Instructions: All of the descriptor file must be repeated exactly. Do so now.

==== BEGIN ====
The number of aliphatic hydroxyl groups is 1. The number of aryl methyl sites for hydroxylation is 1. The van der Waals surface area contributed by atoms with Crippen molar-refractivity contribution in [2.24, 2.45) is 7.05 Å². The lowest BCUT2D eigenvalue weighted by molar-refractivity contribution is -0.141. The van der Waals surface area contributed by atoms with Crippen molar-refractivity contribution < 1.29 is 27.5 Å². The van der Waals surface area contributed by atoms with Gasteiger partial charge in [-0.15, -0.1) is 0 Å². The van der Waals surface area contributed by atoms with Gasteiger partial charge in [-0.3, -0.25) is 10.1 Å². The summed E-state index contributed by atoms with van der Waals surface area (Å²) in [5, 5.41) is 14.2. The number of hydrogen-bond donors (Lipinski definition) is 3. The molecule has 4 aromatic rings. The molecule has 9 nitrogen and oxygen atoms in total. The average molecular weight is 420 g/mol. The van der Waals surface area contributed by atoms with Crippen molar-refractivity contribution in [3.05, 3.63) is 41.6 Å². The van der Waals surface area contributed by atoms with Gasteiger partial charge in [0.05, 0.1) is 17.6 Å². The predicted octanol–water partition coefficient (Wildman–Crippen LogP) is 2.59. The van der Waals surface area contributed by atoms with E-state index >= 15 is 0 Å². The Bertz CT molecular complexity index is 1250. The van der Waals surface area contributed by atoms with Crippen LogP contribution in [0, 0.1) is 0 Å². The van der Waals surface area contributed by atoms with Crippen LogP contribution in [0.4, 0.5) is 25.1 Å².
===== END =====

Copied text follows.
The number of aliphatic hydroxyl groups is 1. The number of aryl methyl sites for hydroxylation is 1. The van der Waals surface area contributed by atoms with Crippen molar-refractivity contribution in [2.24, 2.45) is 7.05 Å². The lowest BCUT2D eigenvalue weighted by molar-refractivity contribution is -0.141. The van der Waals surface area contributed by atoms with Crippen molar-refractivity contribution < 1.29 is 27.5 Å². The van der Waals surface area contributed by atoms with Gasteiger partial charge in [-0.15, -0.1) is 0 Å². The van der Waals surface area contributed by atoms with Gasteiger partial charge in [-0.3, -0.25) is 10.1 Å². The summed E-state index contributed by atoms with van der Waals surface area (Å²) in [5, 5.41) is 14.2. The number of hydrogen-bond donors (Lipinski definition) is 3. The molecule has 4 aromatic rings. The molecule has 9 nitrogen and oxygen atoms in total. The average molecular weight is 420 g/mol. The van der Waals surface area contributed by atoms with Crippen molar-refractivity contribution in [3.05, 3.63) is 41.6 Å². The van der Waals surface area contributed by atoms with Gasteiger partial charge in [0.05, 0.1) is 17.6 Å². The predicted octanol–water partition coefficient (Wildman–Crippen LogP) is 2.59. The van der Waals surface area contributed by atoms with E-state index >= 15 is 0 Å². The Bertz CT molecular complexity index is 1250. The van der Waals surface area contributed by atoms with Crippen LogP contribution in [0, 0.1) is 0 Å². The van der Waals surface area contributed by atoms with Crippen LogP contribution in [0.4, 0.5) is 25.1 Å².